Based in south central Michigan, the Diocese of Lansing includes some as the Wolverine State’s largest cities, such as Ann Arbor, Flint, and Lansing, as well as Hillsdale College. Bishop Earl Boyea has been at its helm for nearly 13 years. He now oversees both over a hundred priests and permanent deacons. 26 current seminarians wait in the wings to become the next generation of priests for the diocese.
South of the Diocese of Covington sits the Diocese of Lexington, which makes up most of eastern Kentucky. It is almost exclusively rural, save for the city of Lexington and its suburbs. The small, yet cohesive Catholic community, which only accounts for just under 3% of the sprawling area’s total population, is divided into 60 parishes, under the directorate of Bishop John Stowe, his 47 Diocesan priests and 79 members of the diaconate.
The Archdiocese of Louisville is the third Kentucky diocese on this list – meaning that a quarter of America’s “healthy” dioceses are in the Bluegrass State. Anchored by the city of Louisville, it is located in the central part of the state, bordering both of the dioceses of Covington and Lexington. It is headed by Louisiana-born Archbishop Shelton Fabre who presides over 110 parishes and missions, served by 140 Diocesan priests, slated to be soon be joined by 12 seminarians.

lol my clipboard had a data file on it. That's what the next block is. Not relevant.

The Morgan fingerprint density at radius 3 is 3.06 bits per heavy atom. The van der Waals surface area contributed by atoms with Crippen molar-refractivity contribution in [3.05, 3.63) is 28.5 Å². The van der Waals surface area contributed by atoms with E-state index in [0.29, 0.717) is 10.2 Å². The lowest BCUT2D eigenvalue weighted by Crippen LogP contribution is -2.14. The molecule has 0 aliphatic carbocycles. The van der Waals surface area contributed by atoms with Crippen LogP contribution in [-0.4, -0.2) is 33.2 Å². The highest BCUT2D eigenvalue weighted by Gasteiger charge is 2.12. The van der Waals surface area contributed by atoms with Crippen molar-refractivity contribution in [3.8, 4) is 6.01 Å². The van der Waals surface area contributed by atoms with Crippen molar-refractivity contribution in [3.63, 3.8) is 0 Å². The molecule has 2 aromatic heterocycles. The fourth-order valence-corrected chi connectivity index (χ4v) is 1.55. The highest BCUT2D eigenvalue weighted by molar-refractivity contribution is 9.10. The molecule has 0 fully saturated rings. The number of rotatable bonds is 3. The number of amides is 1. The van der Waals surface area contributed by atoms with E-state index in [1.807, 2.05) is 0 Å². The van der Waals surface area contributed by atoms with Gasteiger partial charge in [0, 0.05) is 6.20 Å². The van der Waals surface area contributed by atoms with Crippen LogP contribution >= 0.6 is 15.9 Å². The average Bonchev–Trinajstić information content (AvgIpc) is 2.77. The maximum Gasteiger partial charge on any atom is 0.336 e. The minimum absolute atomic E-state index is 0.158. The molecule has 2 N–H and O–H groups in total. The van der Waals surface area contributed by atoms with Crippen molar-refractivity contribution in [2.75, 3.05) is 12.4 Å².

Straddling the Pacific, the Diocese of Monterey is set in the picturesque central California coast, connecting the Bay Area to the Los Angeles Metro Area. Including the cities of Monterey, San Luis Obispo and Santa Cruz, it is led by Bishop Daniel Garcia. 101 Diocesan priests and 28 permanent deacons, with 14 seminarians on the way, serve its 47 parishes.
Bishop Louis Tylka leads the 157 parish strong Diocese of Peoria, based in north central downstate Illinois south and west of the Chicago Metro Area. The most recent available data records 171 Diocesan priests, or one per every 1,124 Catholics. They are assisted by nearly 150 deacons. The year 2015 saw six priests ordained at the same time – a feat that might just happen again soon with 22 seminarians in waiting.
The Diocese of Worcester takes up the central portion of the state of Massachusetts, an area whose population is just over a third Catholic. Governed by Bishop Robert Joseph McManus, the ecclesiastical district has 96 parishes and 166 Diocesan priests, a ratio that nearly approaches 2 priests to parish. Last year alone, 7 men were ordained to the priesthood.
Covering the northeastern portion of Ohio, the Diocese of Youngstown, under Bishop David Bonnar, includes the cities of Youngstown and Warren. Its 86 parishes house 103 Diocesan priests and 84 permanent deacons, with 14 seminarians on the path to eventual ordination.
The Ordinariate, which was established by a decree of the late Pope Benedict XVI, just over ten years ago is a unique jurisdiction. It is not a physical diocese but a group of 39 parishes across North America, 32 in the U.S. and 7 in Canada. It is headed by Bishop Steven J. Lopes.